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Doctor Uses Playdough To Show Her Son How To Deliver A Baby Via C-Section
PHOTO BY Instagram/thebreakfasteur
  • One of the stories that went viral this year was a playdough surgery video — yes, playdough, the modeling clay your kids play with.

    The video shows a mom teaching her 4-year-old son how to — drum roll, please — deliver a baby via C-section using playdough.

    The bun-looking shape (it made people think it was going to be a cooking demo at first) happens to be mommy’s tummy. Inside is baby Spiderman (complete with an umbilical cord and placenta), who the mother-and-son team needs to deliver to this world safely via C-section.

    Now, talk about children’s play that genuinely rocks. At SmartParenting.com,ph, we were amazed when we saw the video. So we decided to message this genius of a mom who came up with this playdough surgery idea. To our delight, she replied and happily welcomed our questions.

    How simple lumps of clay means learning and play

    Playdough mom is Dr. Jessica So, a physician and a board-certified dermatologist who goes by the Instagram handle of @The Breakfasteur. Scroll her Instagram, and the CS playdough video is just one of many “surgeries” she has done with her son. They’ve done Carpal Tunnel Release, Thyroidectomy, Colectomy, and Ovarian Cystectomy, and many more.


    “My son loves learning about the human body and specifically has an interest in the work of surgeons as they help people when their bodies aren’t working quite right,” Dr. So tells Smart Parenting via Instagram direct message.

    “I suspect some of his interest stems from a natural curiosity for my work as a physician while I am away from home all day.”

    Dr. So says that, in many ways, the playdough surgery idea was originated by her son. “He said, ‘I can’t wait to be a surgeon one day, Mommy.’ We discussed the long road to this profession, which was met with the age-appropriate, ‘But I want to be a surgeon now!’”

    Playdough surgery with her son usually happens during the weekends. Their very first ‘case’ was an open gallbladder removal.

    “He was absolutely delighted,” recalls Dr. So, adding they reset and repeated the play surgery six times. “I was surprised how much he learned from some simple lumps of playdough.”

    How play shapes empathy

    Since then, they have moved around to different body parts and subspecialties, sometimes doing cases their family members are going through so her son can better understand the need for care and recovery.

    “My son is innately very inquisitive, and most of the remaining surgeries stem from questions he has asked. As a 4-year-old, he loves slinging a hammer and working with drills. Naturally, the orthopedic procedures are his clear favorite (but the hardest to do!),” says Dr. So.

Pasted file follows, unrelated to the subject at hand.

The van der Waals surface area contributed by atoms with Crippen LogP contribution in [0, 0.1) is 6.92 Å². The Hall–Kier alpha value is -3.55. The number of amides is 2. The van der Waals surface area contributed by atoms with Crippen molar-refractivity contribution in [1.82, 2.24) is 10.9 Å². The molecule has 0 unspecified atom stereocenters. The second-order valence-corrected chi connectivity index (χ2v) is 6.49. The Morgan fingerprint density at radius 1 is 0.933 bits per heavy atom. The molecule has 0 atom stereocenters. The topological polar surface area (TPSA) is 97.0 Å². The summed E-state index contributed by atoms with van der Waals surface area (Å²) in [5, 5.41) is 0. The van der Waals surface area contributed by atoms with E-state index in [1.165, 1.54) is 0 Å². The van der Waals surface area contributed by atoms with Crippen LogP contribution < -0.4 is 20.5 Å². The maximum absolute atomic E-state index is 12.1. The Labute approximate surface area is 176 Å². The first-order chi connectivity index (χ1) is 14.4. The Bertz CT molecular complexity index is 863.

As we write this, their C-section playdough session has already reached 4.4 million views on Twitter. Dr. So says they have been receiving requests for other surgeries, which she tries to accommodate when she can, especially those from parents of kids who have had or are scheduled to have surgeries.

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    She shares that the rotationplasty was probably one of the most incredible surgeries they’ve learned about.

    Rotationplasty is a technique used to replace a removed knee (theirs was affected by a bone cancer) with the patient’s own ankle, rotated 180 degrees. A prosthesis can be fitted to the new ‘knee joint,’ which allows the patient to run and even participate in competitive sports.

    “[Surgeries like this] is life-changing for these young survivors!” says Dr. So.

    Apart from her playdough surgery sessions, Dr. So also prepares her kid — she also has a daughter — witty and artfully made meals.


    “Vincent Van Dough” is what she called the Vincent Van Go art she made on pizza dough. Pup-sicle” is her special puppy shaped peanut butter and jelly sandwich held with a popsicle stick.

    Teachable moments for parents 

    It is easy for Dr. So to draw creative inspiration from life experiences and turn them into teachable moments for a child.

    “I firmly believe each parent/caregiver has a unique and wonderful set of life experiences to share with their young children. I know more about medicine, but kids respond to anything taught with genuine enthusiasm --your enthusiasm is infectious!”

    Here are a few tips she shares on how moms can utilize the talents they already have and use it to make a teachable moment fun and interesting for kids.

    If a subject is important and cool to you, teach it to your child no matter how young he/she may be.

    “I have been shocked by how much my kids have been able to understand, process, and even apply simplified concepts at an early age.”


    Make concepts come to life through play.

    “I’m a big believer in learning through play for young children, whether it be chalk, playdough, or post-its. Learning is much more fun when you’re showing concepts come to life.”

    Plant seeds of wonder through everyday conversations.

    “The small, unscripted conversations that come up in day-to-day life are also valuable opportunities to plant seeds of wonder for our bodies and the world around us — at the dining table, in the car, at bedtime.”

    Encourage curiosity by welcoming questions with enthusiasm.

    “Children are naturally curious, and questions are a great way to incorporate learning. My most common response is, ‘That is a great question! I don’t know the answer, but let’s find it!’ I have learned so much from my kid and his many (many...) questions.”

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